zucchinis, M&Ms, peanuts, apples, avocados, peanut butter, jelly, two loaves of bread, hot sauce, tomato paste, lentils, chili powder, crackers, cheese, Snickers bars, Sour Skittles and even a dozen eggs, among other things. I needed my sleeping bag. I wanted my camera, my journal, my writing utensils, my woodworking supplies (rasp, sandpaper, waterproof glue, burlap tape and even a 6ft 3X1 pine board.) I planned to continue reading the brick-sized Game of Thrones novel, I wanted my yoga mat, needed my clothing and extra shoes. So, finally, I decide that I’m taking it all – a foolish risk and total overestimation of the weight that my scrawny, 5 foot 4 frame is capable of withstanding through vastly-uphill, rocky terrain.
The pain of the hike ends up justifying my pre-trip anxiety; about halfway to Guyot, it dawns on me that maybe hiking is a terrible choice for a hobby. The pack digs into my lower back, and I’m convinced I’m getting a pressure ulcer. Every time the pack moves half an inch, I wince and shudder in pain, completely lacking confidence in my ability to even make it to the campsite this time around. Before coming to the AMC, I worked as an EMT. I used to hate it when my elderly patients, due to excruciating pain of bed sores, wailed in suffering while being moved from their beds to my stretcher. Suddenly I didn’t feel so exasperated with them after all. At one point, I stop dead in my tracks, on the verge of tears, but I was too tired for waterworks. I remember a hike in the White Mountains many years ago as a very young girl, when I similarly could not go on any further, submitting to exhaustion tearfully on the side of the trail while my father and brother summited without me. Subsequently I am brought to fits of laugher at the thought: today, a grown woman, in the same exact position. Sluggishly, like a limping, wounded warrior, I stumble my way forward, upward, onward.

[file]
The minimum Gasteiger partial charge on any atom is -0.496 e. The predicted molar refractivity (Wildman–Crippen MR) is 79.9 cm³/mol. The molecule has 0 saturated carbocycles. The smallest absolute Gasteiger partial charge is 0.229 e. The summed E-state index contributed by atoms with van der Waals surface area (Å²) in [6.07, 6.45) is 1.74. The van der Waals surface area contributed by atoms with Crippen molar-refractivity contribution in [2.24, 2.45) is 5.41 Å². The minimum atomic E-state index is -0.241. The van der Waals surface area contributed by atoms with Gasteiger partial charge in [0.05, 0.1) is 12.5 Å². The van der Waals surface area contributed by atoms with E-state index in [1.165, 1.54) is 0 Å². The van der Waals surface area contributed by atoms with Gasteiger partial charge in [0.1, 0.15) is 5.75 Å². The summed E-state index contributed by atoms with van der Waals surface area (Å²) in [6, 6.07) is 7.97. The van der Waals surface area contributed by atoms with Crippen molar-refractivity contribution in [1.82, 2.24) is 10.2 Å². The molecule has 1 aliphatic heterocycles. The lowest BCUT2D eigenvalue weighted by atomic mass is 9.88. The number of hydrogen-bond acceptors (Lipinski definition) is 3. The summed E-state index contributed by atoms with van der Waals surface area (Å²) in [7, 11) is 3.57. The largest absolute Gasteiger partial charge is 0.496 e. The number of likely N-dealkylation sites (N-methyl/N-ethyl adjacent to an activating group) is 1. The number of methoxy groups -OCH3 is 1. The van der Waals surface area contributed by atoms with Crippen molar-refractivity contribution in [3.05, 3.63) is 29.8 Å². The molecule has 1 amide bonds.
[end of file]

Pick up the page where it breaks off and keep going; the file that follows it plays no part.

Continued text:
When I finally, miserably, arrive to my summer home and place of work that evening, people have already begun to set up camp in my absence. Only a couple stints in, and I’m already anal about how and where I want tents set up on my platforms. Luckily, women have bad memories for pain, or so they say; My utter misery is quickly replaced with simple bliss and relief to be back out in the woods once more (a Snickers bar to the face is almost always a reliable revival of my spirits) and soon, I’m flying up and down the steep, sprawling trails of camp, assigning visitors to their tent sites before they can tarnish my organizational system. Without the weight of the pack, I’m all but hovering off the ground, a mere feather whispering on the breeze, conveniently omitting from my mind the fact that I’d been a little, crying girl on the side of a trail not two hours prior. The music of gentle, trickling water from the Guyot spring welcomes me home, and I can hardly believe that I have the privilege of residing here for the next few months, engaging in both environmental and personal stewardship, sharing and protecting things that I love. Plus, I think, maybe hiking still has potential. As I fall asleep that night, I vow never again to pack a dozen eggs into the wilderness.